What is Deal Me In? I’m glad you asked!  Full details may be found here  but generally speaking it’s a reading challenge where participants try to read one short story a week for the year, the reading order being determined by the luck of the draw. See here for the list of stories I’ll be reading in 2018. Check the sidebar for links to other book bloggers who are participating in this year’s challenge.

Rose Wept

“She wept for his silent suffering, for his having to accept a distressing invitation because of her mother’s innocent insistence… She wept for the brittle surface of her mother’s good-sort laughter and her father’s jolliness, and Jason’s (her older brother) settling into a niche. She wept for all her young life before her, and other glimpses and other betrayals.”

Rose Dakin is a marginal student, one on the cusp of being admitted to a good university. What do well-meaning parents do when their child is in that situation?  Well, if you’re the Dakins, you hire a tutor to ensure a successful move for your child up the next rung of the latter.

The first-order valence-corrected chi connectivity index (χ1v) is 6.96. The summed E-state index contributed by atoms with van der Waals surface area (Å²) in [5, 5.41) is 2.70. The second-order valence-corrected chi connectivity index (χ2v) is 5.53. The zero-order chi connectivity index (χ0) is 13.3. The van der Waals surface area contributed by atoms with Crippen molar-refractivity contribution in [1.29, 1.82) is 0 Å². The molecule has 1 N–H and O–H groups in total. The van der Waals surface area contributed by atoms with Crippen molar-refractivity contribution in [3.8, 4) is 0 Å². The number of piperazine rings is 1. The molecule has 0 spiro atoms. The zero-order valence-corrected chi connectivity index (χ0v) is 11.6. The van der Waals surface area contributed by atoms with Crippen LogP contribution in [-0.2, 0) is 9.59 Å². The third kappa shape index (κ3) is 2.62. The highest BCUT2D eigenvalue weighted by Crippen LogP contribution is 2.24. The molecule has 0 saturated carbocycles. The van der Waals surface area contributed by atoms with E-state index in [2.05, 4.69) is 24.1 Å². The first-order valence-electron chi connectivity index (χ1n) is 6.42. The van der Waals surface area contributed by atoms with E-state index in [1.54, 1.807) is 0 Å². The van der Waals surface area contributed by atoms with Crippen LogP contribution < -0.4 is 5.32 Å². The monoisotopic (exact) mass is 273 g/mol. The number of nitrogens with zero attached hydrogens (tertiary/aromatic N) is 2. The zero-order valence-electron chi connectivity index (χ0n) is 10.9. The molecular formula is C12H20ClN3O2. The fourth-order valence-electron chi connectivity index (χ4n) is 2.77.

The occasion of the story is a dinner party to celebrate Rose having been admitted to university and, since the tutor, Mr. Bouverie, was instrumental in her success, he and his wife were invited. His wife “can’t make it” and therein is the introduction of the gist of the story, the whole of which takes place at the dinner, but, through flashbacks, we learn “The Rest of the Story” about Mr. (& Mrs.) Bouverie. Seems all this time – a year of Thursdays – whenever Rose would visit him, Mr. Bouverie’s wife would use the time to entertain a special male “guest,” a certain “Mr. Azam.”